Revisiting Moment in Peking: Yin/Yang Principles and Gender Performativity

Volume 6, Issue 3, June 2022     |     PP. 139-157      |     PDF (271 K)    |     Pub. Date: May 3, 2022
DOI: 10.54647/sociology84794    67 Downloads     3125 Views  


Wan Zhongshu, South China University of Technology, School of Foreign Languages, GuangZhou, China

The ambiguity of Lin Yutang’s approach to women has triggered varying interpretations. His novel Moment in Peking chronologically coincided with the rise of the women’s movement in China at the turn of the twentieth century when West and East cultures clashed in China. As the nationalistic program of modernization proceeded, the Western colonialist hierarchy and binary logic happened to be adopted and internalized by contemporaneous Chinese intellectuals. In its portraying a series of struggles encountered by the central female figure Yao Mulan, the novel delves deeply into the performative nature of gender as well as the Chinese traditional notion of yin and yang complementarity, flowing, and fusion. This article draws on Judith Butler’s account of gender performativity to illustrate how Mulan performatively subverts the hegemonic norms through alternating between her yin and yang, which contributes to the destabilization of the colonialist categories of gender binarism and an understanding of gender identity as instable, fluid, and performative. Besides, it highlights the importance to take the geographical, historical and cultural context into consideration when analyzing women’s experiences of gender.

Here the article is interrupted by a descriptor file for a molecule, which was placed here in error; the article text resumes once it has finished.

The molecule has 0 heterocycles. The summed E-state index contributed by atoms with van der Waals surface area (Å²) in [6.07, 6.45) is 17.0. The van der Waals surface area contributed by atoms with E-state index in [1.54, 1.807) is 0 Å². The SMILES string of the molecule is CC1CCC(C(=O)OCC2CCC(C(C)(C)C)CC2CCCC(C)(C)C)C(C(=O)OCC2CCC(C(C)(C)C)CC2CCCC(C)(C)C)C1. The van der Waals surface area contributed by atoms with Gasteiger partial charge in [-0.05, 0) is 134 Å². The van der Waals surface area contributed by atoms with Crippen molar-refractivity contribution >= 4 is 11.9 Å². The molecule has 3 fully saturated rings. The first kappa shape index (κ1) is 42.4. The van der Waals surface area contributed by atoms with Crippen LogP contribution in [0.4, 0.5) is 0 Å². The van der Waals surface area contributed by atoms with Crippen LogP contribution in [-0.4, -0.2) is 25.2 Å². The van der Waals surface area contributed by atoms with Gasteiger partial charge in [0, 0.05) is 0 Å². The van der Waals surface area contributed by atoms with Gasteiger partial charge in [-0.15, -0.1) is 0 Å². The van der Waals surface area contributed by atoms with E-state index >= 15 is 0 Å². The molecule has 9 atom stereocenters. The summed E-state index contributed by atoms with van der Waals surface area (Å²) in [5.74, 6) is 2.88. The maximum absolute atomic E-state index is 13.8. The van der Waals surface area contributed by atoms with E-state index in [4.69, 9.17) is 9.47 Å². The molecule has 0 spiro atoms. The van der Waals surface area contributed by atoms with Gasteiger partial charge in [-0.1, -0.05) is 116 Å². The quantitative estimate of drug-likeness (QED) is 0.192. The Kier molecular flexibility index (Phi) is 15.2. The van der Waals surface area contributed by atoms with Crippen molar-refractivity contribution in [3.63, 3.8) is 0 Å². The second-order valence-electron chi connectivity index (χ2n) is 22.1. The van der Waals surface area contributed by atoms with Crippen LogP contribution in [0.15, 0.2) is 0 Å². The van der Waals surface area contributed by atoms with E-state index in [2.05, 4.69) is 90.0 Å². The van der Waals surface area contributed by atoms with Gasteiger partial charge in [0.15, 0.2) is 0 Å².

decolonization; gender fluidity; Judith Butler; Moment in Peking; performativity; yang; yin

Cite this paper
Wan Zhongshu, Revisiting Moment in Peking: Yin/Yang Principles and Gender Performativity , SCIREA Journal of Sociology. Volume 6, Issue 3, June 2022 | PP. 139-157. 10.54647/sociology84794


[ 1 ] Ko, Dorothy. 1994. Teachers of the Inner Chambers: Women and Culture in Seventeenth Century China. Stanford: Stanford University Press.
[ 2 ] Foucault, Michel. 1978. The History of Sexuality. New York: Pantheon Books.
[ 3 ] Mohanty, Chandra Talpade. 2003. Feminism without Borders: Decolonizing Theory, Practicing Solidarity. Durham: Duke University Press.
[ 4 ] Yutang, Lin. 1939. Moment in Peking. New York: The John Day Company.
[ 5 ] Xiaoling, Chen. 2010. Comparative Studies between the Heroines of Moment in Peking and Gone With The Wind. Jinan University.
[ 6 ] Lan, Wang. 2008. “Love and Marriage in Women’s Eyes.” Shidai Literature. 4: 114-115.
[ 7 ] Xiaona, Wang. 2012. “The Construction of Female Image by Eastern and Western male writers.” Literatures. 11: 30-31.
[ 8 ] Yanqi, Wang. 2019. “Mulan’s Female Consciousness in Moment in Peking.” Sinogram Culture. 8: 41-42.
[ 9 ] Butler, Judith. 1999. Gender Trouble and the Subversion of Identity. New York and London: Routledge.
[ 10 ] Shams, Parisa. 2018. “Revisiting The Father: Precarity and Subversive performativity.” Feminist Theory. 19(3): 289-302.
[ 11 ] Ko, Dorothy, JaHyun Kim Haboush, and Joan R. Piggott. 2003. “Introduction” to Women and Confucian Cultures in Premodern China, Korea, and Japan, edited by Dorothy Ko, JaHyun Kim Haboush, and Joan R. Piggott. Berkeley: University of California Press.
[ 12 ] Lanlan, Du. 2011. “Gender Performativity.” Foreign Literature. 5: 120-128+159.
[ 13 ] Feng, Gia-Fu and Jane English. 1997. Tao Te Ching. New York: Vintage/Random House.
[ 14 ] Barlow, Tani E. 1994. “Theorizing Woman: Funü, Guojia, Jiating (Chinese Woman, Chinese State, Chinese Family).” In Body, Subject and Power in China, edited by Angela Zito and Tani E. Barlow, 253-289. Chicago: University of Chicago Press.